From the wrong angle, it looks like a bunch of unevenly stacked tuna cans, as if someone in the grocery store did a bad job.
Look at it from the other direction, and its shape becomes clear: The cans are, in fact, a sculpture of a giant open hand holding a bag of clementines.
That’s the idea behind “Come and See What Cans Can Be,” an exhibit of seven installation artworks constructed almost entirely from canned food. On display the atrium of Ra’anana Park, in a Tel Aviv suburb, it’s organized by Leket Israel, which salvages hot meals from caterers and unused crops from Israeli farmers, and donates them to NGOs that feed the hungry.
Along with the hand, the installations depict a Leket truck used to transport food, a silverware set, an Israeli olive tree in a field, a giant sculpture of a food can (itself, of course, made from food cans) and a giant watermelon slice. The pieces are made solely of the cans and cardboard sheets that stabilize them.
One more installation is a sculpture of a refrigerator, its shelves holding just the kind of produce that Leket redistributes — vegetables too ugly to be sold at market, but which are still just as edible. A screen showing more misshapen produce is embedded in the piece, displaying a potato shaped like a heart or a cucumber that looks especially like … something else.
“Everyone understands cans,” said Leket founder Joseph Gitler, who added that the exhibit’s goal is to raise awareness of food waste. “It’s a basic necessity, it’s cheaper often than fresh produce. We wanted something where we could bring in creative people.”
The exhibit is done in conjunction with Canstruction, a global charity that creates installation art pieces out of food cans all over the world, then donates the cans to charity — as Leket will also do. Canstruction exhibits have been shown in 150 cities worldwide and have donated 25 million pounds of food since its founding in 1992.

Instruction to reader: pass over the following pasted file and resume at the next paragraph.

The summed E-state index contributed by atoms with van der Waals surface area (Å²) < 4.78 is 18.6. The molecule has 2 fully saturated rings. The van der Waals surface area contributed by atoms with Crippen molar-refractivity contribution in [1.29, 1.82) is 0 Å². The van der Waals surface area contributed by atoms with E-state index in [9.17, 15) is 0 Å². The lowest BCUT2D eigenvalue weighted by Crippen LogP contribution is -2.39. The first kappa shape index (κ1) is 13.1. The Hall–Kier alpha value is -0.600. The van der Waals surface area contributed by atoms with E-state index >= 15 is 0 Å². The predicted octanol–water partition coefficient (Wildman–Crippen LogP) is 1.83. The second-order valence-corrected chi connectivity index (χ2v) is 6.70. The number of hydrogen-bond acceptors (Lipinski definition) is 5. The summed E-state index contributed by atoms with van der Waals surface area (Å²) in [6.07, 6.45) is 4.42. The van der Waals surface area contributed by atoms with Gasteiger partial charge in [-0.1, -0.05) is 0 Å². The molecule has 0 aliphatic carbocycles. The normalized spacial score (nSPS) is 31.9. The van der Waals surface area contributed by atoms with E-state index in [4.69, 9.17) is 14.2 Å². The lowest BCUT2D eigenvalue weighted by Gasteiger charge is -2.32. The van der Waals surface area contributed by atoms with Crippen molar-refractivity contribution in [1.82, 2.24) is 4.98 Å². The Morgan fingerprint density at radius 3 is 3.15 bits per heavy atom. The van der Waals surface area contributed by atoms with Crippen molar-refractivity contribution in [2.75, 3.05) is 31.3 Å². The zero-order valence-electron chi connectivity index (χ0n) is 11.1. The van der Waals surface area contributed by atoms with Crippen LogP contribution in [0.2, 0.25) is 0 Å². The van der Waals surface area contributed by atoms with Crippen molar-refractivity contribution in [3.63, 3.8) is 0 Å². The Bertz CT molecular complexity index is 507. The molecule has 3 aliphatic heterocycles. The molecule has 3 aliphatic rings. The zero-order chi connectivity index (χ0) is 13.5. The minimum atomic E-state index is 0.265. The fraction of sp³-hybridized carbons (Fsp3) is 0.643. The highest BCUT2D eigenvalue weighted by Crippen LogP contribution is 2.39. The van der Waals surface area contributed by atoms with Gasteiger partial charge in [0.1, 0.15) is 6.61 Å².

The Leket exhibit, in total, includes some 70,000 cans — ranging from tuna to tomato paste to white beans. The largest piece, the truck, has 13,500 cans alone. Under the direction of a curator and two designers, 100 Leket volunteers set up the exhibit from Sunday to Tuesday, when it opened.
Leket hopes to draw 10,000 visitors, including groups of schoolchildren, by time the exhibit closes Saturday night. It invited visitors to bring a can of their own to donate as they arrived.
Some of the installations — like the fridge with the awkward produce — are there to prove a point. Others aim to evoke Israeli nostalgia, according to exhibit curator Hadas Avtalion-Jackont. Israelis, she said, will feel drawn to the installation depicting an olive tree, or the giant can with a picture of a farmer — the logo of Tal Tomatoes — that lines so many supermarket aisles.
“It’s an Israeli character from the kibbutz, the kibbutz farmer with a crate of tomatoes,” she said. “We’re not getting into marketing, but we wanted to get a recognizable Israeli icon.”